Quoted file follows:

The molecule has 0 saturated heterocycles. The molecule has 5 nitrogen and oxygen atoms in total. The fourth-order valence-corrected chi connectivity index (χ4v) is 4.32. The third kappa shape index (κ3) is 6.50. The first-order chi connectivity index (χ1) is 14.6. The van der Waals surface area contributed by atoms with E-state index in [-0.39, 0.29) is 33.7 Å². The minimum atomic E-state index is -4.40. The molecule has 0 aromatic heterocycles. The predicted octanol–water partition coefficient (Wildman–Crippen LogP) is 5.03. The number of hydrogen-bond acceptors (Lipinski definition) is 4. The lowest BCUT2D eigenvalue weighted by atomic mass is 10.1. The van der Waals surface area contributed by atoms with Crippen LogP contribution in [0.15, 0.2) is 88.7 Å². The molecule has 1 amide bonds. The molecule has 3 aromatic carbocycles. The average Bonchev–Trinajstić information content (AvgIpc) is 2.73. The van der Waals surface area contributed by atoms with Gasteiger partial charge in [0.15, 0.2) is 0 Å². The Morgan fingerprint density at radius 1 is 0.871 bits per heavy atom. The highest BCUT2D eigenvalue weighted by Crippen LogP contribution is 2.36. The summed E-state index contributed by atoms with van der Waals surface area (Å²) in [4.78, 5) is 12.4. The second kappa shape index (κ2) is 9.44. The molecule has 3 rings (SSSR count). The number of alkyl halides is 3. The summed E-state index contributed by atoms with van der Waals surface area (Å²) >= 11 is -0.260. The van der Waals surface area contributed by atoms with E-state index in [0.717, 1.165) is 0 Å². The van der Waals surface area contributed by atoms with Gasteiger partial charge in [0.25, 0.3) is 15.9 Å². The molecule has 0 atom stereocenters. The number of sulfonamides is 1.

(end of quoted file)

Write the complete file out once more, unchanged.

The molecule has 0 saturated heterocycles. The molecule has 5 nitrogen and oxygen atoms in total. The fourth-order valence-corrected chi connectivity index (χ4v) is 4.32. The third kappa shape index (κ3) is 6.50. The first-order chi connectivity index (χ1) is 14.6. The van der Waals surface area contributed by atoms with E-state index in [-0.39, 0.29) is 33.7 Å². The minimum atomic E-state index is -4.40. The molecule has 0 aromatic heterocycles. The predicted octanol–water partition coefficient (Wildman–Crippen LogP) is 5.03. The number of hydrogen-bond acceptors (Lipinski definition) is 4. The lowest BCUT2D eigenvalue weighted by atomic mass is 10.1. The van der Waals surface area contributed by atoms with Crippen LogP contribution in [0.15, 0.2) is 88.7 Å². The molecule has 1 amide bonds. The molecule has 3 aromatic carbocycles. The average Bonchev–Trinajstić information content (AvgIpc) is 2.73. The van der Waals surface area contributed by atoms with Gasteiger partial charge in [0.15, 0.2) is 0 Å². The Morgan fingerprint density at radius 1 is 0.871 bits per heavy atom. The highest BCUT2D eigenvalue weighted by Crippen LogP contribution is 2.36. The summed E-state index contributed by atoms with van der Waals surface area (Å²) in [4.78, 5) is 12.4. The second kappa shape index (κ2) is 9.44. The molecule has 3 rings (SSSR count). The number of alkyl halides is 3. The summed E-state index contributed by atoms with van der Waals surface area (Å²) >= 11 is -0.260. The van der Waals surface area contributed by atoms with E-state index in [0.717, 1.165) is 0 Å². The van der Waals surface area contributed by atoms with Gasteiger partial charge in [0.25, 0.3) is 15.9 Å². The molecule has 0 atom stereocenters. The number of sulfonamides is 1.